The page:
In summary, we presented two compatible approaches: (i) to narrow down lignin biosynthesis into vessels and (ii) to increase secondary cell wall thickening. Both were used to generate healthy plants with increased sugar yield upon saccharification. These approaches should open new ways for crop optimization and should benefit to lignocellulosic biofuels, paper and forage industries. Furthermore, we believe that the approach used to develop this APFL should be applicable to other metabolic pathways controlled by master transcription factors to boost their own expression in native tissues.
Wild-type Arabidopsis thaliana plant (ecotype Columbia), c4h mutants (ecotype Columbia; ref3-2 mutant harbouring a poorly functional C4H allele; Ruegger and Chapple, 2001; Schilmiller et al., 2009), c4h + pVND6::C4H lines and c4h + pVND6::C4H-pIRX8::NST1 lines were grown on soil from 8- to 10-day old seedling germinated either on soil or on sterile media. Because of its male sterility, the homozygote c4h mutants were identified by PCR-based genotyping from segregating populations derived from heterozygote c4h mutants. The c4h + pVND6::C4H lines were generated via floral dipping (Clough and Bent, 1998) of genotyped heterozygote c4h mutants with Agrobacterium tumefaciens GV3101 strain harbouring the pA6-pVND6::C4H binary vector. Selection of T1 and T2 c4h + pVND6::C4H lines was made on Murashige and Skoog medium supplemented with 1% sucrose, 1% agar and containing 30 μg/mL hygromycin followed by a c4h allele genotyping. Homozygote c4h mutants harbouring the pVND6::C4H DNA construct were named c4h + pVND6::C4H and used for downstream analysis or for agrobacterium-mediated transformation. The c4h + pVND6::C4H-pIRX8::NST1 lines were generated from the parent c4h + pVND6::C4H line (line 135) via floral dipping with Agrobacterium tumefaciens GV3101 strain harbouring the pKan-pIRX8::NST1 binary vector. Selection of T1 and T2 c4h + pVND6::C4H-pIRX8::NST1 transgenic plants was made on Murashige and Skoog medium supplemented with 1% sucrose, 1% agar and containing 30 μg/mL hygromycin and 50 μg/mL kanamycin. The homozygote c4h allele was verified for each generation.
Plants designated for analysis were grown on soil under short-day condition for 5 weeks (10 h/14 h light/dark cycle) prior being transferred to long-day growth condition (14 h/10 h light/dark cycle) until maturity at 150 μmol/m2/s, 22 °C and 60% humidity. All the other plants were grown under long-day condition (14 h/10 h light/dark cycle) at 100 μmol/m2/s, 22 °C, and 55% humidity.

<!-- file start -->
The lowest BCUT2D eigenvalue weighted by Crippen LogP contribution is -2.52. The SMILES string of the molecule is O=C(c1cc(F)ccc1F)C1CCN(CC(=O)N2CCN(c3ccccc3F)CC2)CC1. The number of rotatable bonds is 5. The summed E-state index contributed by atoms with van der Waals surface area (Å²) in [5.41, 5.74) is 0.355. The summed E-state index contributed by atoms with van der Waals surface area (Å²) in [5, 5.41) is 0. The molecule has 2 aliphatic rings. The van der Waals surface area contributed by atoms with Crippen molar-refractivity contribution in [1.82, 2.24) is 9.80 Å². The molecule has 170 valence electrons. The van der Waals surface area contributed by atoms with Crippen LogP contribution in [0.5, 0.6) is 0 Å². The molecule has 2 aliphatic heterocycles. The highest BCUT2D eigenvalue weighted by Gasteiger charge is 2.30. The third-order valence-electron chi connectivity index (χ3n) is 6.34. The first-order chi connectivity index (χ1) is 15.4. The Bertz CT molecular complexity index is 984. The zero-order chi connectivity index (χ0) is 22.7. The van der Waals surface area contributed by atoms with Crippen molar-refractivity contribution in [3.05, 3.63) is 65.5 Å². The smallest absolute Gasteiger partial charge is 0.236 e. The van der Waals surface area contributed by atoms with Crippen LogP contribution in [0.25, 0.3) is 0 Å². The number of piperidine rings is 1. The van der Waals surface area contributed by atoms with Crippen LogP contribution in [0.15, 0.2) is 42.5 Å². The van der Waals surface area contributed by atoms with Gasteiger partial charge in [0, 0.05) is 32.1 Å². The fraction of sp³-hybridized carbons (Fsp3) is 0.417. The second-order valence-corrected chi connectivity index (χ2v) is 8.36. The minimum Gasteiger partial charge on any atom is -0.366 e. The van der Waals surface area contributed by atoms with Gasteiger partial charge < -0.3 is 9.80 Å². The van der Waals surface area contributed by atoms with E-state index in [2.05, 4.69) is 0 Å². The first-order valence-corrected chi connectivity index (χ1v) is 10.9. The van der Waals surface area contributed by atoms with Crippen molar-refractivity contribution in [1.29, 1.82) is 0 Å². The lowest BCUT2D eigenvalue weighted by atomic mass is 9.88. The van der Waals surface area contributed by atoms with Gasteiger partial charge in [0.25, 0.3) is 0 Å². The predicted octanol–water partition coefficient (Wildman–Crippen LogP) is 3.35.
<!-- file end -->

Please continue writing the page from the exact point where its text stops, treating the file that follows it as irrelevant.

The C4H (REF3; At2g30490) and NST1 (At2g46770) encoding DNA sequences were amplified from Arabidopsis cDNA using gene-specific primers extended with gateway b1 and b2 sequences as described in the Gateway manual (Life Technologies, Grand Island, NY). Both pairs F-C4H-GWb1/R-C4H-GWb2 and F-NST1-GWb1/R-NST1-GWb2 were used to clone C4H and NST1 encoding DNA sequences respectively (Appendix S1) using Gateway technology (Life Technologies). The DNA fragments were introduced into the pDONR221-f1 entry vector (Lalonde et al., 2010) by BP recombination to create pDONR-F1-C4H and pDONR-F1-NST1, sequence verified, then transferred in pA6-pVND6-GW and pTkan-pIRX8-GW (Appendix S1) by LR recombination to create pA6-pVND6::C4H and pTkan-pIRX8::NST1 binary vectors, respectively.
Genotyping was performed on purified genomic DNA (Appendix S1) extracted from wild type and plant harbouring the c4h allele and pVND6::C4H or pIRX8::NST1 genes. The genotyping of the genomic c4h allele was performed by PCR using the F-ref3-2/R-ref3-2 primer pair (Appendix S1) to amplify an 896 bp DNA fragment followed by a HinfI restriction digest because the c4h allele has lost the restriction site (Ruegger and Chapple, 2001; Schilmiller et al., 2009; the presence of a genomic wild-type allele was recognized by the generation of a double 625/271 bp fragment after restriction). The presence of pVND6::C4H and pIRX8::NST1 transgenes was verified by PCR with the primer pairs F1-pVND6/R1-C4H and F1-pIRX8/R1-NST1, respectively (Appendix S1).